JEL: I18 J12 J18 J22
    Date: 2022–12
  10. By: Carranza, Eliana (World Bank); Donald, Aletheia (World Bank); Grosset, Florian (Columbia University); Kaur, Supreet (University of California, Berkeley)
    Abstract: In low-income communities in both rich and poor countries, redistributive transfers within kin and social networks are frequent. Such arrangements may distort labor supply—acting as a "social tax" that dampens the incentive to work. We document that across countries, from Cote d'Ivoire to the United States, social groups that undertake more interpersonal transfers work fewer hours. Using a field experiment, we enable piece-rate factory workers in Côte d'Ivoire to shield income using blocked savings accounts over 3-9 months. Workers may only deposit earnings increases, relative to baseline, mitigating income effects on labor supply. We vary whether the offered account is private or known to the worker's network, altering the likelihood of transfer requests against saved income. When accounts are private, take-up is substantively higher (60% vs. 14%). Offering private accounts sharply increases labor supply— raising work attendance by 10% and earnings by 11%. Outgoing transfers do not decline, indicating no loss in redistribution. Our estimates imply a 9-14% social tax rate. The welfare benefits of informal redistribution may come at a cost, depressing labor supply and productivity.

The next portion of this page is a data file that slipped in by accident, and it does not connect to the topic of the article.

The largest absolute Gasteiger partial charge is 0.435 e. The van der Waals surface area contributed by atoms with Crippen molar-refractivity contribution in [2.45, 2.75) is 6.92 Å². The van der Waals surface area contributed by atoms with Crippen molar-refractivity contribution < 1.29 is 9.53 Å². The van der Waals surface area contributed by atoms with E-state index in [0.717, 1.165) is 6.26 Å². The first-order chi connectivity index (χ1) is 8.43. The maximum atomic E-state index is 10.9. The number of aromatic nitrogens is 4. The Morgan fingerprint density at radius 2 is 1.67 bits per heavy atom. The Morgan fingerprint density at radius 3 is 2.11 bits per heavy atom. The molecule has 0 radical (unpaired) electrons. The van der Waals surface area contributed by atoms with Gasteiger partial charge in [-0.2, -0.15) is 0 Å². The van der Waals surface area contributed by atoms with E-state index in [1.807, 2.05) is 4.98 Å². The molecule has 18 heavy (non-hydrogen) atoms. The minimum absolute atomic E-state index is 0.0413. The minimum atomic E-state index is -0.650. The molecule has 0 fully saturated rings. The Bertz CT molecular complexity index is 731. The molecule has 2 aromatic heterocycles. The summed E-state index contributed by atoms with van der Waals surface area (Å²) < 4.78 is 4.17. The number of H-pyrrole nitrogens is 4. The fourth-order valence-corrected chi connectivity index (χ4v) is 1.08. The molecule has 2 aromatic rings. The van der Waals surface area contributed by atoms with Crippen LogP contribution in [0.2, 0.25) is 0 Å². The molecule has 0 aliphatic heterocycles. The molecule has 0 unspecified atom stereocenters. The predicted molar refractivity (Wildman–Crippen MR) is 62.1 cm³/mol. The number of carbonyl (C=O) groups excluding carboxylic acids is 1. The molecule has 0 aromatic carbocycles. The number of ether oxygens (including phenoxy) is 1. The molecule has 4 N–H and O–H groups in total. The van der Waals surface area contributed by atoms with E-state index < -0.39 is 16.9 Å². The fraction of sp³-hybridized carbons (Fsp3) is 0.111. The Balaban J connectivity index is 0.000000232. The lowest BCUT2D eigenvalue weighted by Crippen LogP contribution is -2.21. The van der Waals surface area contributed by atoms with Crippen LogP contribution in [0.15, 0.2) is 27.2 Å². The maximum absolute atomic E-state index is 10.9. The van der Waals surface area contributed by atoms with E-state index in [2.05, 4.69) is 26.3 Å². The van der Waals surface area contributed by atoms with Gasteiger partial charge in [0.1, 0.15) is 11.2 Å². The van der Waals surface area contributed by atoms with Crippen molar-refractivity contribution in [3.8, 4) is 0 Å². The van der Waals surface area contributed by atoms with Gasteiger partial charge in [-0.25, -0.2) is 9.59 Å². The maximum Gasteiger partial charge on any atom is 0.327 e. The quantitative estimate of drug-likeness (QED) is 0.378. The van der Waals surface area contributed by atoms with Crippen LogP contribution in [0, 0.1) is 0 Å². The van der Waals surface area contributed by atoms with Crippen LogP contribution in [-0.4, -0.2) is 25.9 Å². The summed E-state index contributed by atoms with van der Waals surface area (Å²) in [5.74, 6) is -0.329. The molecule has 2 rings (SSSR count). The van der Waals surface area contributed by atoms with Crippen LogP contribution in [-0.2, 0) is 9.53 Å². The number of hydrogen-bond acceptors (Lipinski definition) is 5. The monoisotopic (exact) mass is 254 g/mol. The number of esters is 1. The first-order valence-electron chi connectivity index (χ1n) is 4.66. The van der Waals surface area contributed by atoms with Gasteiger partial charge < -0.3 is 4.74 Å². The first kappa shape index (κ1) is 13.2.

Keywords: kin tax, informal insurance, illiquid savings, transfers, labor supply
    JEL: J22 J24 H24 D61 O12
    Date: 2022–11
  11. By: Hamermesh, Daniel S. (University of Texas at Austin); Kosnik, Lea-Rachel (University of Missouri-St. Louis)
    Abstract: The scholarly impact of academic research matters for academic promotions, influence, relevance to public policy, and others. Focusing on writing style in top-level professional journals, we examine how it changes with age, how stylistic differences and age affect impact, and how style and prior scholarly output relate to an author's subsequent achievements and labor-force decisions. As top-level scholars age, their writing style increasingly differs from others'. The impact (measured by citations) of each contribution decreases, due to the direct effect of age and the much smaller indirect effects through style. Non-native English speakers write in a different style from others, in ways that reduce the impact of their research. Scholars produce less top-flight work as they age, especially those who have produced less in the recent past, whose work is less cited, and whose styles have been more positive. Previously less productive authors are more likely to retire.